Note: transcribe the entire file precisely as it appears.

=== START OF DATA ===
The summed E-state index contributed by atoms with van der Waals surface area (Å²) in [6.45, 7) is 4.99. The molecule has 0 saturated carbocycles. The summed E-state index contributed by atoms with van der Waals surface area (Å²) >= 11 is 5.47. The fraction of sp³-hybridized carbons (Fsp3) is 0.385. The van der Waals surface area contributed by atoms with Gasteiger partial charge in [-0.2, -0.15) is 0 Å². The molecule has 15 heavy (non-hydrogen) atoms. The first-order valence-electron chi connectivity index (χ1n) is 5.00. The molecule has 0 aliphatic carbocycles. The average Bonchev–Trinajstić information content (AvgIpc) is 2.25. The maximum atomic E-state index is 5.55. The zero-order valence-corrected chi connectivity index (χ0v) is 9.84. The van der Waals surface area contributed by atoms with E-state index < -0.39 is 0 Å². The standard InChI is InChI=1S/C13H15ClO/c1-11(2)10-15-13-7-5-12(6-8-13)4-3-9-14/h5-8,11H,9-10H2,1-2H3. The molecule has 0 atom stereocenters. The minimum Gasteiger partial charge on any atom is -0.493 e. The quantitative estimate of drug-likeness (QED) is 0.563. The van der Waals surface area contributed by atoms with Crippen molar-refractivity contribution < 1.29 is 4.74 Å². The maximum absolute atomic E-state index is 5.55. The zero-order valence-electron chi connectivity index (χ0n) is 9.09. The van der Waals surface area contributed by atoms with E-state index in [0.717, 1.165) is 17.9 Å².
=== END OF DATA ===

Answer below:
The summed E-state index contributed by atoms with van der Waals surface area (Å²) in [6.45, 7) is 4.99. The molecule has 0 saturated carbocycles. The summed E-state index contributed by atoms with van der Waals surface area (Å²) >= 11 is 5.47. The fraction of sp³-hybridized carbons (Fsp3) is 0.385. The van der Waals surface area contributed by atoms with Gasteiger partial charge in [-0.2, -0.15) is 0 Å². The molecule has 15 heavy (non-hydrogen) atoms. The first-order valence-electron chi connectivity index (χ1n) is 5.00. The molecule has 0 aliphatic carbocycles. The average Bonchev–Trinajstić information content (AvgIpc) is 2.25. The maximum atomic E-state index is 5.55. The zero-order valence-corrected chi connectivity index (χ0v) is 9.84. The van der Waals surface area contributed by atoms with E-state index < -0.39 is 0 Å². The standard InChI is InChI=1S/C13H15ClO/c1-11(2)10-15-13-7-5-12(6-8-13)4-3-9-14/h5-8,11H,9-10H2,1-2H3. The molecule has 0 atom stereocenters. The minimum Gasteiger partial charge on any atom is -0.493 e. The quantitative estimate of drug-likeness (QED) is 0.563. The van der Waals surface area contributed by atoms with Crippen molar-refractivity contribution < 1.29 is 4.74 Å². The maximum absolute atomic E-state index is 5.55. The zero-order valence-electron chi connectivity index (χ0n) is 9.09. The van der Waals surface area contributed by atoms with E-state index in [0.717, 1.165) is 17.9 Å².